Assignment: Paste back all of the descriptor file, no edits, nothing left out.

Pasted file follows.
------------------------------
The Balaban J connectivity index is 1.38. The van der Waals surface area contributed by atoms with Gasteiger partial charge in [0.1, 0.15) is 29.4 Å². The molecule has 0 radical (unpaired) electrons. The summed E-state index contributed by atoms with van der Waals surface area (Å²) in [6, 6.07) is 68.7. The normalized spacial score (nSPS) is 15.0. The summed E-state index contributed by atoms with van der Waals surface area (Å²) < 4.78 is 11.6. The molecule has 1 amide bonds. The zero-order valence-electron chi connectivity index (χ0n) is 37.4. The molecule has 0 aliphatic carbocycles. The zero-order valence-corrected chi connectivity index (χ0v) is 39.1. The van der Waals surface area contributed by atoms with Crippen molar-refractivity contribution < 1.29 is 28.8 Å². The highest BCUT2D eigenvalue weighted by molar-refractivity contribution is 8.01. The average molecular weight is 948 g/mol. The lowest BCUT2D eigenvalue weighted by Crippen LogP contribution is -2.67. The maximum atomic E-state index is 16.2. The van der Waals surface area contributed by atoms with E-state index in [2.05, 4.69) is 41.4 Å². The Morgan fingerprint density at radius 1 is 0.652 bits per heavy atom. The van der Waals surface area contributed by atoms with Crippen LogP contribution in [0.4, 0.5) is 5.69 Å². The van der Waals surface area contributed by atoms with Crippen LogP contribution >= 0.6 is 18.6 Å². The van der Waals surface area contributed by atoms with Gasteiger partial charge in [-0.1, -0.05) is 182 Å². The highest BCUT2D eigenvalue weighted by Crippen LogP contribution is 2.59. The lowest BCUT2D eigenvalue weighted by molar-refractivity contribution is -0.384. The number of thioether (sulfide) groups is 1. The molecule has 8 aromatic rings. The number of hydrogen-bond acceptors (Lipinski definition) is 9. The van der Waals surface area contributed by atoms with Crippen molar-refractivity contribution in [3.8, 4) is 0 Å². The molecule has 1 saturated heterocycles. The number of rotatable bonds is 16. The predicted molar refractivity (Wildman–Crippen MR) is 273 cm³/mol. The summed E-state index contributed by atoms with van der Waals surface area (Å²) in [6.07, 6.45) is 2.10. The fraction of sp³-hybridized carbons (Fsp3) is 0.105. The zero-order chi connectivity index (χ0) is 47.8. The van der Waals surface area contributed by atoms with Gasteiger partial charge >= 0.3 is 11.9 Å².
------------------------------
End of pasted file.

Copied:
The Balaban J connectivity index is 1.38. The van der Waals surface area contributed by atoms with Gasteiger partial charge in [0.1, 0.15) is 29.4 Å². The molecule has 0 radical (unpaired) electrons. The summed E-state index contributed by atoms with van der Waals surface area (Å²) in [6, 6.07) is 68.7. The normalized spacial score (nSPS) is 15.0. The summed E-state index contributed by atoms with van der Waals surface area (Å²) < 4.78 is 11.6. The molecule has 1 amide bonds. The zero-order valence-electron chi connectivity index (χ0n) is 37.4. The molecule has 0 aliphatic carbocycles. The zero-order valence-corrected chi connectivity index (χ0v) is 39.1. The van der Waals surface area contributed by atoms with Crippen molar-refractivity contribution < 1.29 is 28.8 Å². The highest BCUT2D eigenvalue weighted by molar-refractivity contribution is 8.01. The average molecular weight is 948 g/mol. The lowest BCUT2D eigenvalue weighted by Crippen LogP contribution is -2.67. The maximum atomic E-state index is 16.2. The van der Waals surface area contributed by atoms with E-state index in [2.05, 4.69) is 41.4 Å². The Morgan fingerprint density at radius 1 is 0.652 bits per heavy atom. The van der Waals surface area contributed by atoms with Crippen LogP contribution in [0.4, 0.5) is 5.69 Å². The van der Waals surface area contributed by atoms with Crippen LogP contribution >= 0.6 is 18.6 Å². The van der Waals surface area contributed by atoms with Gasteiger partial charge in [-0.1, -0.05) is 182 Å². The highest BCUT2D eigenvalue weighted by Crippen LogP contribution is 2.59. The lowest BCUT2D eigenvalue weighted by molar-refractivity contribution is -0.384. The number of thioether (sulfide) groups is 1. The molecule has 8 aromatic rings. The number of hydrogen-bond acceptors (Lipinski definition) is 9. The van der Waals surface area contributed by atoms with Crippen molar-refractivity contribution in [3.8, 4) is 0 Å². The molecule has 1 saturated heterocycles. The number of rotatable bonds is 16. The predicted molar refractivity (Wildman–Crippen MR) is 273 cm³/mol. The summed E-state index contributed by atoms with van der Waals surface area (Å²) in [6.07, 6.45) is 2.10. The fraction of sp³-hybridized carbons (Fsp3) is 0.105. The zero-order chi connectivity index (χ0) is 47.8. The van der Waals surface area contributed by atoms with Gasteiger partial charge >= 0.3 is 11.9 Å².